30 Days of Love: 10/30
An important part of my making sense of myself and the world has always been to travel. Sometimes my travel only took me city blocks away to a world that seemed far removed, other times I was able to board planes that took me to Muslim countries such as Morocco and Malaysia. The most frequent type of travel I did as a college student however, was to other places of worship.
Much of my studies and work as an undergraduate in Washington, DC was religion and focused around understanding other faith traditions. This took me not only to Muslim countries, but to Quaker Meeting House and Sikh Gurudwaras. Through these experiences I gained a great understanding of the tradition, and also developed relationships with people I would not have otherwise been in contact with.
Part of my work involved attending services at gurudwaras, enabling me to experience the power of kirtan (chanting), and enjoying langar, the community dinner served to all after services. I also talked with members and leaders of the temple about their community. This enabled me to not only understand a religion, but form relationships with people. Even after doing this for work, I’ve found that going to other religious services is an incredibly rewarding experience for me, and that those I visit are proud and honored to talk about their faith, community and worship space.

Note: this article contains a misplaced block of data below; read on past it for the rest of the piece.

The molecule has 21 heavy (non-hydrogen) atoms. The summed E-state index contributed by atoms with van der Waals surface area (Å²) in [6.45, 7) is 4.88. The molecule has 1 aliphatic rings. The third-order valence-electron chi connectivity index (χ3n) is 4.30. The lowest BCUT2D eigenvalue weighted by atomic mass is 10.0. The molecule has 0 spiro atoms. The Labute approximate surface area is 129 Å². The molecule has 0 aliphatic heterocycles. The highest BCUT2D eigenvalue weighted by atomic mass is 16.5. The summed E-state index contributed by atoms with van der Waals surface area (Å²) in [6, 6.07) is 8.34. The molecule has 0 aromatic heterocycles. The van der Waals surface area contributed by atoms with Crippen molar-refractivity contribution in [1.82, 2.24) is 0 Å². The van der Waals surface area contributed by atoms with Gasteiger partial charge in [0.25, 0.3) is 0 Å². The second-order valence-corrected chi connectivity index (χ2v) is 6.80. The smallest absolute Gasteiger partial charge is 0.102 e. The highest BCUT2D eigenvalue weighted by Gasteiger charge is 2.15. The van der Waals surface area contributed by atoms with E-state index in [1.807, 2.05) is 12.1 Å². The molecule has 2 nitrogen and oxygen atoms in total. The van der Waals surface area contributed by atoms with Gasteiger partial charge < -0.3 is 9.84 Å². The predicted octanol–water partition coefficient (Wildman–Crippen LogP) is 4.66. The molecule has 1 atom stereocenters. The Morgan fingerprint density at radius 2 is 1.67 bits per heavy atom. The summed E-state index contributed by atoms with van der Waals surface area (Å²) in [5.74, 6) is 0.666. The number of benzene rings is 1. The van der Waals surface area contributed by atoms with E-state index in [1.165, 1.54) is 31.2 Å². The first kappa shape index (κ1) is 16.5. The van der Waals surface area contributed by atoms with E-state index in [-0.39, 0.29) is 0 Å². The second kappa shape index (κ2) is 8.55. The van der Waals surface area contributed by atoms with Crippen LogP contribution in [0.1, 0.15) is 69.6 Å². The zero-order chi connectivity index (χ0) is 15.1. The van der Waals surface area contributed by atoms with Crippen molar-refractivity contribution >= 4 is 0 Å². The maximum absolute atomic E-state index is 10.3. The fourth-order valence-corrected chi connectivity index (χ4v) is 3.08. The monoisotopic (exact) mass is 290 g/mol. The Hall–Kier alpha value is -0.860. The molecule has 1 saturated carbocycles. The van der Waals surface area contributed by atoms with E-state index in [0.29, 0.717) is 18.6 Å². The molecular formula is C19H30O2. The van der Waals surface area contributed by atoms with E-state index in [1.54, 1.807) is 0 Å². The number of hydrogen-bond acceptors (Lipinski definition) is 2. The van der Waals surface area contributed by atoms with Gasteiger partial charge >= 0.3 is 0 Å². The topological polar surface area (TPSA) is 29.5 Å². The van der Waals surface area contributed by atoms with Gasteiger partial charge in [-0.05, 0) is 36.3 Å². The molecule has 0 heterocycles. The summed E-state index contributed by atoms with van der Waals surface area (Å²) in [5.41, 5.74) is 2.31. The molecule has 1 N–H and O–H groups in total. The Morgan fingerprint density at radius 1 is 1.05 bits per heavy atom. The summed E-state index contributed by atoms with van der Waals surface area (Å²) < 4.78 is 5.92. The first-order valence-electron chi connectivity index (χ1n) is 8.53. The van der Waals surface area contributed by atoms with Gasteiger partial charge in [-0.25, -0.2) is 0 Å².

January 28, 2013. Attend Service of another faith.
This weekend, I invite you to try this out for yourself. It is always best to contact the community before going to make sure it would be alright if you could come on that particular day. If you have never been to this type of service, do let them know so they can inform you of anything you should be aware of.
The first time I went to a Sikh gurudwara, for example, I would have brought my own scarf had I known I needed to cover my head, as the small scarves the temple provided were not quite enough for my big hair. Learn from my mistake and do your research and ask questions before going. Remember that you are entering into their space, so always be reserved and respectful, following the lead of others during services, and only doing what you feel comfortable. Most importantly, be open and ask questions, there is so much to learn.